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On My Third Grade Teacher & the Grandparents I Never Met

teenage girl whispering gossipI remember the day vividly. My mom had just returned from parent-teacher conferences. I was in the third grade at Delta Center Elementary School. My mom sat me down at our dining room table and gave me the report. Progress reports in those days included categories such as "very good", "good", "average", and "needs improvement". I was quite the people pleaser even back then and always wanted to get all the "very good" boxes checked on my progress report. And actually, for the most part, I did.

In math. And English.  And social studies. And classroom participation.

There was just one little area where I often saw a check mark in the "average" or "needs improvement" square:

"Paying Attention"


You see, I love to talk. I have always loved talk. In fact, I'm sure ever since I spoke my first sentence {which was "Aunt Patty eats toast." I'm told} that I haven't stopped flapping my jaws. My husband informed me that, should I go before him, he knows what he is going to put on my tombstone.

A period.

She's finally done yakking!

Well it seems that my chatterbox ways found me sorely lacking in the paying attention part of elementary school. I talked when other students were talking. I talked when we were supposed to be quietly reading. I talked when the teacher was trying to explain the lesson to the class. {In my defense, I felt that what I had to say was way more interesting than what she was currently talking about at the moment.}

My talking has often got me into trouble. Not only at school but in my family and with my friends and sometimes even with complete strangers. Yes, most of the time my feet are planted squarely on the ground. However, they do spend short stints now and then neatly tucked inside my big mouth!

God has done a huge work in my life when it comes to my words. He has convicted me of the times I resorted to gossip in order to be the center of attention. He has shown me that I often use my words to wound my husband's spirit. Sometimes my careless speech has put a pinch in my child's heart. Sometimes I have said the right thing but for a wrong motive. God has shown me when my words were misused.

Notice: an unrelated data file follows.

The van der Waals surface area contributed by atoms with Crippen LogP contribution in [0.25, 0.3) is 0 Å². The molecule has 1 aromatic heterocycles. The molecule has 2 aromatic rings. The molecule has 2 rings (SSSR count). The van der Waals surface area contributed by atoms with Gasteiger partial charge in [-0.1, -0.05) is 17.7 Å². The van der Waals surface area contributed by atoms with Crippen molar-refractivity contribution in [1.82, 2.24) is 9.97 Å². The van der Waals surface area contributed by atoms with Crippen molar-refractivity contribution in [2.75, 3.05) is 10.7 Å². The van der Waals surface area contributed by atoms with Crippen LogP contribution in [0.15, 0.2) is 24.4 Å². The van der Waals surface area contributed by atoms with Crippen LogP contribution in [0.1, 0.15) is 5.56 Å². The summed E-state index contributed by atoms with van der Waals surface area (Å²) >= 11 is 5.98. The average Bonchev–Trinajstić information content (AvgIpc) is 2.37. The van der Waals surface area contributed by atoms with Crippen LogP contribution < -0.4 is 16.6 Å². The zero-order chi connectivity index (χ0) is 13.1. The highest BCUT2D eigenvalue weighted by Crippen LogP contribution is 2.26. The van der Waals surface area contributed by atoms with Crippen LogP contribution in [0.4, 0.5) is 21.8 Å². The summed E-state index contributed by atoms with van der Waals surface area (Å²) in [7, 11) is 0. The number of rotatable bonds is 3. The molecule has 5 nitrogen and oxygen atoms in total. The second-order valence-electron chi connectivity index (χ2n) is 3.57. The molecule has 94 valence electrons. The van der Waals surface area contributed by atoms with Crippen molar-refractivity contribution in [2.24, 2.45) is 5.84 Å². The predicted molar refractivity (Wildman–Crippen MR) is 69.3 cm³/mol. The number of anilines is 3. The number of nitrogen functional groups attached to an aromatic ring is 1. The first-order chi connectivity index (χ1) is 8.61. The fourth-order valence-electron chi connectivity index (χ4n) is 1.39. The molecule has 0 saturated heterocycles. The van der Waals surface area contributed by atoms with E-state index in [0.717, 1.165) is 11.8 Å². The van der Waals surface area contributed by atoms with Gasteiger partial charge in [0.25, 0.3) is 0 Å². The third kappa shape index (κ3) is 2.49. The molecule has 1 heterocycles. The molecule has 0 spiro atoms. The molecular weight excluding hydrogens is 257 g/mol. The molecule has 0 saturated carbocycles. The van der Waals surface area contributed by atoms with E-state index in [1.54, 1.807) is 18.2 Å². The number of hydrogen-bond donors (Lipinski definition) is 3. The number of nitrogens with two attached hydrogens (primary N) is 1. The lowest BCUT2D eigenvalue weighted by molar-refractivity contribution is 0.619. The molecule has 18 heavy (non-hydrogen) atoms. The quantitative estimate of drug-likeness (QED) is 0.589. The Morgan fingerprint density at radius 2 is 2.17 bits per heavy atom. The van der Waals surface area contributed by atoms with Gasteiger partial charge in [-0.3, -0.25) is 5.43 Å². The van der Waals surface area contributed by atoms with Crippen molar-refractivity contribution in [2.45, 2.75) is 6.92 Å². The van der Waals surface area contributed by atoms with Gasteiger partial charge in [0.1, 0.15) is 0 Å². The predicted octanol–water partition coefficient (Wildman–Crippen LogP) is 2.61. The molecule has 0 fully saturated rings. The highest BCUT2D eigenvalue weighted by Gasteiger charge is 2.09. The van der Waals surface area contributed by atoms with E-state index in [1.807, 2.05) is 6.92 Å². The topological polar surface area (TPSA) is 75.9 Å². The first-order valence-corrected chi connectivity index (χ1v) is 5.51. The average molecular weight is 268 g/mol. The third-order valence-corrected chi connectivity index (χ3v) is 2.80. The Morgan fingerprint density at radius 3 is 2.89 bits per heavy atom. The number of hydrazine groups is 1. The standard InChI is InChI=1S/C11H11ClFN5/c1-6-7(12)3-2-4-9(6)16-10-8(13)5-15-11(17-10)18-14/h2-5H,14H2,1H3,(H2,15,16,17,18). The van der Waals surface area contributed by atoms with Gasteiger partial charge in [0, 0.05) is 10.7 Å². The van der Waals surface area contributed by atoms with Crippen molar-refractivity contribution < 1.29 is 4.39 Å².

But he has also shown me that words have power. They can encourage the timid. Cheer on those who are faint of heart. They can give strength to the weary and serve as a balm to soothe a scorched soul.

I had a grandfather who used words in his vocation. Grandpa Patterson was an itinerant preacher. He began his preaching days by riding from town to town on horseback in Northern Kentucky in the early 1900's. Yes, grandpa spoke words before a listening congregation. But grandma used her speech to petition God.

I never knew either one of them. My grandmother was killed in a car/train collision about six years before I was born. My grandfather died when I was three months old and he hadn't even seen me yet. But from what my father tells me, my grandad was a powerful preacher and my grandma was a powerful pray-er.

She prayed for her husband. She prayed for her seven children. She prayed for her grandchildren yet to be born. Somehow God took the prayers of this faithful saint and the "loves to talk gene" of my daddy's side {he's a yakker too just like grandpa was} and combined them all to help me to find my ministry.

Although being a wife and mother are my greatest callings and most important ministries, I love to encourage women with my words.

In person. In books. And online.

I don't claim to know all the answers. I don't suppose that I am profound. Sometimes I start a blog post and just stare at the blank screen with nothing to say. But when I can string letters together to form words that fashion a blog post---or article or chapter or message for a retreat---I feel so very alive.

But just like in third grade, I need to pay attention when the teacher is teaching. To not interrupt Him. To let others hear His instructions.

What He has to say is waaaaaay more important than the feeble words of this woman.

"Let the words of my mouth and the meditation of my heart be acceptable in your sight, O Lord, my rock and my redeemer." Psalm 19:14


Karen Ehman,

This post is a part of our “Who We Are” Series. For all posts visit,

“Who We Are: The Stories Behind TBM Writers”

Who We Are at The Better Mom

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